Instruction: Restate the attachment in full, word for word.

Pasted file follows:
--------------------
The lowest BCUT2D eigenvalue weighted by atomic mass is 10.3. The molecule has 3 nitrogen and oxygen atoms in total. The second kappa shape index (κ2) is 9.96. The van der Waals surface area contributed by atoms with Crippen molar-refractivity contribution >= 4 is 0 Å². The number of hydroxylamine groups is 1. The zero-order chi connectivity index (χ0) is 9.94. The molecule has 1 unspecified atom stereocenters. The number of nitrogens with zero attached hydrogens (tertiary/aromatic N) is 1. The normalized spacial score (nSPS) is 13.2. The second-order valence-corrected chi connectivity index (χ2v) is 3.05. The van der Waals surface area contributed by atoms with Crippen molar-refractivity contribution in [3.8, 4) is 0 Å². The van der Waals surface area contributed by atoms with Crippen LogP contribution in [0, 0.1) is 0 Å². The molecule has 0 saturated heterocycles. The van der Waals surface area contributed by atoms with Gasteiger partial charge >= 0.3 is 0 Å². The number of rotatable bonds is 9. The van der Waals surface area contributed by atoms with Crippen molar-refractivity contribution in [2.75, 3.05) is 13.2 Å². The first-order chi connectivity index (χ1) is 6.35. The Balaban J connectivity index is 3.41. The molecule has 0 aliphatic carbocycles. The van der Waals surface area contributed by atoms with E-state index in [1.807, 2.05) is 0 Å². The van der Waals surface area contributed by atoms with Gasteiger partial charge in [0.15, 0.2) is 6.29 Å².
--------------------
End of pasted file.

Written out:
The lowest BCUT2D eigenvalue weighted by atomic mass is 10.3. The molecule has 3 nitrogen and oxygen atoms in total. The second kappa shape index (κ2) is 9.96. The van der Waals surface area contributed by atoms with Crippen molar-refractivity contribution >= 4 is 0 Å². The number of hydroxylamine groups is 1. The zero-order chi connectivity index (χ0) is 9.94. The molecule has 1 unspecified atom stereocenters. The number of nitrogens with zero attached hydrogens (tertiary/aromatic N) is 1. The normalized spacial score (nSPS) is 13.2. The second-order valence-corrected chi connectivity index (χ2v) is 3.05. The van der Waals surface area contributed by atoms with Crippen molar-refractivity contribution in [3.8, 4) is 0 Å². The van der Waals surface area contributed by atoms with Crippen LogP contribution in [0, 0.1) is 0 Å². The molecule has 0 saturated heterocycles. The van der Waals surface area contributed by atoms with Gasteiger partial charge >= 0.3 is 0 Å². The number of rotatable bonds is 9. The van der Waals surface area contributed by atoms with Crippen molar-refractivity contribution in [2.75, 3.05) is 13.2 Å². The first-order chi connectivity index (χ1) is 6.35. The Balaban J connectivity index is 3.41. The molecule has 0 aliphatic carbocycles. The van der Waals surface area contributed by atoms with E-state index in [1.807, 2.05) is 0 Å². The van der Waals surface area contributed by atoms with Gasteiger partial charge in [0.15, 0.2) is 6.29 Å².